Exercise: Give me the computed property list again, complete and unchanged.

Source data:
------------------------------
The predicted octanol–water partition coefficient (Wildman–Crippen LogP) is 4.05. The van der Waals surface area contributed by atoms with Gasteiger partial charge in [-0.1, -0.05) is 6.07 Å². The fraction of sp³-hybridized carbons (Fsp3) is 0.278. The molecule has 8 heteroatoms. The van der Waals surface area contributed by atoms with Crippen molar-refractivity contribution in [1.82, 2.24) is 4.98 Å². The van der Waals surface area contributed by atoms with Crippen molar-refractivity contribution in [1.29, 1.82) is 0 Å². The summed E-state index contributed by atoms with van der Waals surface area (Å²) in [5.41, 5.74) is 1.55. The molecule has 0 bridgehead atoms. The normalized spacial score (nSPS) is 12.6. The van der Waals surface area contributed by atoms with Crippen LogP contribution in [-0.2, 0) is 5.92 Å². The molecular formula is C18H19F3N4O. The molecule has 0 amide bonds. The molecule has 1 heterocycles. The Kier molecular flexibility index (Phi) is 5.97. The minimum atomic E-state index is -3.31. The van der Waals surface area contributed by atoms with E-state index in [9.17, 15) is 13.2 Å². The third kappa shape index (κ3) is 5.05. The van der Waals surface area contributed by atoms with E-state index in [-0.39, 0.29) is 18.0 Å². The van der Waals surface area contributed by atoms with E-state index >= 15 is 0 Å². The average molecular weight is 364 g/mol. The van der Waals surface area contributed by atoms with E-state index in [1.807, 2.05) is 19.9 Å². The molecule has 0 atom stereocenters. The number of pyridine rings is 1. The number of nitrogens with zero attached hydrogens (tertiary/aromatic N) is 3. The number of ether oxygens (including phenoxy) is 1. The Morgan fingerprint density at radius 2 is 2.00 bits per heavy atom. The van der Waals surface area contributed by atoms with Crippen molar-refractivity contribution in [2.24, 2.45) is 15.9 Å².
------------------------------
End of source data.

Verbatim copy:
The predicted octanol–water partition coefficient (Wildman–Crippen LogP) is 4.05. The van der Waals surface area contributed by atoms with Gasteiger partial charge in [-0.1, -0.05) is 6.07 Å². The fraction of sp³-hybridized carbons (Fsp3) is 0.278. The molecule has 8 heteroatoms. The van der Waals surface area contributed by atoms with Crippen molar-refractivity contribution in [1.82, 2.24) is 4.98 Å². The van der Waals surface area contributed by atoms with Crippen molar-refractivity contribution in [1.29, 1.82) is 0 Å². The summed E-state index contributed by atoms with van der Waals surface area (Å²) in [5.41, 5.74) is 1.55. The molecule has 0 bridgehead atoms. The normalized spacial score (nSPS) is 12.6. The van der Waals surface area contributed by atoms with Crippen LogP contribution in [-0.2, 0) is 5.92 Å². The molecular formula is C18H19F3N4O. The molecule has 0 amide bonds. The molecule has 1 heterocycles. The Kier molecular flexibility index (Phi) is 5.97. The minimum atomic E-state index is -3.31. The van der Waals surface area contributed by atoms with E-state index in [9.17, 15) is 13.2 Å². The third kappa shape index (κ3) is 5.05. The van der Waals surface area contributed by atoms with E-state index in [-0.39, 0.29) is 18.0 Å². The van der Waals surface area contributed by atoms with E-state index >= 15 is 0 Å². The average molecular weight is 364 g/mol. The van der Waals surface area contributed by atoms with E-state index in [1.807, 2.05) is 19.9 Å². The molecule has 0 atom stereocenters. The number of pyridine rings is 1. The number of nitrogens with zero attached hydrogens (tertiary/aromatic N) is 3. The number of ether oxygens (including phenoxy) is 1. The Morgan fingerprint density at radius 2 is 2.00 bits per heavy atom. The van der Waals surface area contributed by atoms with Crippen molar-refractivity contribution in [2.24, 2.45) is 15.9 Å².